At language school, which is attended by students from all over the world, we break though language barriers with music. During tea breaks we play music on our phones as we sing along to the sounds. In Kiswahili class, we learn traditional songs and dances from our teacher when verb tenses become too tiresome. As I board the bus to return to Kibera, more music. When I get home, there are music videos playing on television, which get the kids dancing around the living room and keep my host sister entertained as she cooks ugali. Enter almost any home in Nairobi and you’ll hear music playing. Even Nakumatt (Nairobi’s version of Super Target) and Java House (Nairobi’s version of Starbucks) have a fantastic mix of music playing at all times. And of course, no social activity is complete without a DJ.

The style of music heard throughout each day varies greatly, and much of it comes from local radio. In Nairobi, there is a station dedicated to every music genre imaginable and commercials are rarely played. The most popular styles tend to be Kenyan hip-hop and pop (and some from other parts of Africa like Uganda and Nigeria), reggae and dancehall, as well as some American music. But by far the most frequently heard music style is Christian Kenyan hip-hop, simply referred to as Gospel.  And I can’t get enough of it. The hooks are catchy, the beats are loud, and the dances are delightful. Nearly every song has an accompanying music video, which give viewers a good sense of popular clothing styles here in Nairobi – like neon colors, soccer jerseys, skinny jeans and beaded jewelry.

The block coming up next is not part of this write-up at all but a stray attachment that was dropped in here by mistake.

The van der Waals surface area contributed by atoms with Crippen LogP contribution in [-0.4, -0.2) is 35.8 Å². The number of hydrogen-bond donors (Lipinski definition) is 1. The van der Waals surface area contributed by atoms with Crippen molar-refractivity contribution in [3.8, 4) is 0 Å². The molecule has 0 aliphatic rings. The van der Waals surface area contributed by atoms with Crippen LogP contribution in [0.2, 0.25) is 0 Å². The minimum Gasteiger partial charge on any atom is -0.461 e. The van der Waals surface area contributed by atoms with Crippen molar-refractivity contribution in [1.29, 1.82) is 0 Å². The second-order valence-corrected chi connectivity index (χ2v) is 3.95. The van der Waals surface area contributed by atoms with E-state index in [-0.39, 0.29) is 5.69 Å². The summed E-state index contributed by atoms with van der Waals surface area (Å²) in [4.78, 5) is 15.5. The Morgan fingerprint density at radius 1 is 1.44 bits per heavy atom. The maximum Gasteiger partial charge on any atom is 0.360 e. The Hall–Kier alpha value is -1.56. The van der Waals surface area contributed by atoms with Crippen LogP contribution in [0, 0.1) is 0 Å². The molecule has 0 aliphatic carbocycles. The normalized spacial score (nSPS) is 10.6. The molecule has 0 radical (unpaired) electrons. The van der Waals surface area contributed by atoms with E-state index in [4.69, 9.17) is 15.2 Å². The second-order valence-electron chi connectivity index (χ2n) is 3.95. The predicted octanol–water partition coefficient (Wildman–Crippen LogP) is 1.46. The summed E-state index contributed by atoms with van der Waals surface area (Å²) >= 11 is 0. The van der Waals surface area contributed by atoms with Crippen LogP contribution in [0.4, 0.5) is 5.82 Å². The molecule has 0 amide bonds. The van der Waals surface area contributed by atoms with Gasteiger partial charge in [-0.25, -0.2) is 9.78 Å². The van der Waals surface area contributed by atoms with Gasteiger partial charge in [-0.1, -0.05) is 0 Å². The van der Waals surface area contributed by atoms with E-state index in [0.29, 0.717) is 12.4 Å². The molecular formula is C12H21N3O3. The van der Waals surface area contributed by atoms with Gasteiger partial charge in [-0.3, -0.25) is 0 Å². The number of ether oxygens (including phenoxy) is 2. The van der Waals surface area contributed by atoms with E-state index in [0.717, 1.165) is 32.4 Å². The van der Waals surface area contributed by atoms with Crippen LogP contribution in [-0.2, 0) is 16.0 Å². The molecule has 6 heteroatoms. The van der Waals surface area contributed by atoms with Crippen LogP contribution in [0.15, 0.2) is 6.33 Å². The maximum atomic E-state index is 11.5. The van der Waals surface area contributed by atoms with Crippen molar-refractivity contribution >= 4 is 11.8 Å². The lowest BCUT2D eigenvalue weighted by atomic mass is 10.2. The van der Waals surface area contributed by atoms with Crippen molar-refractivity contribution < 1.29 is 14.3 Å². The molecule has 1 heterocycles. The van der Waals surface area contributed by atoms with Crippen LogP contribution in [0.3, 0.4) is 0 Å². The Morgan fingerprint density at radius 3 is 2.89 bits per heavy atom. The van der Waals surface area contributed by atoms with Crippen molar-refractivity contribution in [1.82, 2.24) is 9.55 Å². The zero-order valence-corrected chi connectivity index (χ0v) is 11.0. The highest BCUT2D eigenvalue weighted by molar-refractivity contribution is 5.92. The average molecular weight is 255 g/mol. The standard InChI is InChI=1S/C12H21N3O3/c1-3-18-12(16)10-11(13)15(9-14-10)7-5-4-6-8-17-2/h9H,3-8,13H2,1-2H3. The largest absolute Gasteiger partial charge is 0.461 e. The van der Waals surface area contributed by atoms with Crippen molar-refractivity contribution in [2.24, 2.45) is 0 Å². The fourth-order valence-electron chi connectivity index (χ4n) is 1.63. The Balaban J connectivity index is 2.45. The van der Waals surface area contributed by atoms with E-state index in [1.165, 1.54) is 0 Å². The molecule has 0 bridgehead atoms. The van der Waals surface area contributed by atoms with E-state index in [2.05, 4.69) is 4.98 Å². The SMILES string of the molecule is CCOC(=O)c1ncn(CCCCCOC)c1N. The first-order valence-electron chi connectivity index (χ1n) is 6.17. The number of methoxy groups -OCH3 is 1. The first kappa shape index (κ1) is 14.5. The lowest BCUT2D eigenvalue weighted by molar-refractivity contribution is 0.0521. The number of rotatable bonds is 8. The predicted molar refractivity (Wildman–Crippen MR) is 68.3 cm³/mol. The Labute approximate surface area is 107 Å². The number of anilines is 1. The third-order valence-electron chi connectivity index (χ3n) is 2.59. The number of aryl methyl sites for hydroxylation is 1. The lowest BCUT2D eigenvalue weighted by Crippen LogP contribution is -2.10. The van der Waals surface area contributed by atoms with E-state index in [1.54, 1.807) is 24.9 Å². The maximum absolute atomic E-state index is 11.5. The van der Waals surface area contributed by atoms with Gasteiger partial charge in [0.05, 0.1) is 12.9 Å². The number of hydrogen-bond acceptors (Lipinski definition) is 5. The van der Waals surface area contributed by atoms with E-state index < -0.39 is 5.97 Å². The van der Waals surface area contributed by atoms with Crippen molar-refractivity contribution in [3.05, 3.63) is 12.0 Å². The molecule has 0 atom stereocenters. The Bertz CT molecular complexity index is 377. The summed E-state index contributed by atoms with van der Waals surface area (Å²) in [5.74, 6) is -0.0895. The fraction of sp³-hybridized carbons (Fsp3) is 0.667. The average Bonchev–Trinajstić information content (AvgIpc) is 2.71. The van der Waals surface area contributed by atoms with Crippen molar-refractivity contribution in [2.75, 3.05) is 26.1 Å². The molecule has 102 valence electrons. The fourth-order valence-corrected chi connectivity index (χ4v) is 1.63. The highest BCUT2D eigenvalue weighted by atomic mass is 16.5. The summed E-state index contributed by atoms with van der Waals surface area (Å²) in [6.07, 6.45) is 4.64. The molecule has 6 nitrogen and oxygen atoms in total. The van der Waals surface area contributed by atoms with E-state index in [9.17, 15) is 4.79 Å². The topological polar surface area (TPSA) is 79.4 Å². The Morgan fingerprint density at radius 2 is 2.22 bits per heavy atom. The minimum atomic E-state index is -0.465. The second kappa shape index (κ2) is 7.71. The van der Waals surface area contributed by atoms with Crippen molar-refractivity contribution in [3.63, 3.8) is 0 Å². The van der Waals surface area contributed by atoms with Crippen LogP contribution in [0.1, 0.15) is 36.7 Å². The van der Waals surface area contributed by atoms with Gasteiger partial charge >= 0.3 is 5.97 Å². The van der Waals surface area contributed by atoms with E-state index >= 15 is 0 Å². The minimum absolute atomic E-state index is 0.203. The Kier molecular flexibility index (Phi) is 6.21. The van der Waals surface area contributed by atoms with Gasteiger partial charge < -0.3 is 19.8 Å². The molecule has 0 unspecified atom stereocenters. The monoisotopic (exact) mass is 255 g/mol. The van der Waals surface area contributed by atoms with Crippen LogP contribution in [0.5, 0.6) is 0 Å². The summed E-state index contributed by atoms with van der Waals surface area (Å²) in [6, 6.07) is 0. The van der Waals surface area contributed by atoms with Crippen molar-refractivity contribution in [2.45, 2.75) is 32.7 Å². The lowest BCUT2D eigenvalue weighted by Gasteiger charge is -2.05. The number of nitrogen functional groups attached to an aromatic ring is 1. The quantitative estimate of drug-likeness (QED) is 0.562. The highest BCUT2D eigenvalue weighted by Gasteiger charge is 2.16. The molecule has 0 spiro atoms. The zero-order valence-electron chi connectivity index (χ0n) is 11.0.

These songs aren’t just reserved for Sunday mornings; they are so popular that they’re played in night clubs, matatus and churches alike. Here are three of my favorites. Bet you’ll get addicted too :)

“My Call” – MOG featuring Juliani (I saw Juliani at Java House the other day and must admit I was a little starstruck…)

“Furi Furi Dance” – Jimmie Gait

“Mmmh Baba” – Kris

An Introduction to Kibera Slum

The master’s program I am currently enrolled in focuses on the issue of urban slums across the globe.  All students participating in the program live and work in or near slum communities from Kenya to the Philippines to India to Brazil. Slums are informal settlements that go unrecognized by local government and therefore lack basic infrastructure like roads, running water, electricity and waste management. Each slum has its own history, but generally they result from rapid urbanization as people move to cities to look for opportunity. 1.3 billion people in the world live in urban slums – a number that is expected to rise to 2 billion by 2030.

I live in the community of Kibera in Nairobi, Kenya, just a 3 minute walk from Kibera slum, which is the second largest urban slum in Africa. The local college I attend has set up a “campus” inside Kibera, so between my classes, my internship, and visiting friends, I spend 2-3 days per week there. No one knows exactly how many people live in Kibera, but the population is estimated to be between 200,000-800,000. Yet it is only the size of New York’s Central Park.  Kibera is divided into several villages, though I am still learning where one ends and the next begins!  Homes are made of mud and sticks or mabati (iron sheets).  The conditions for residents are dismal, as there is only one latrine (toilet) for about every 50 households, and there is no sewage or waste disposal system, so human waste and garbage is dumped into the river that runs through the community or left along the roadside. Crime and disease run rampant. The U.N. estimates that 1 in 5 children die before their fifth birthday.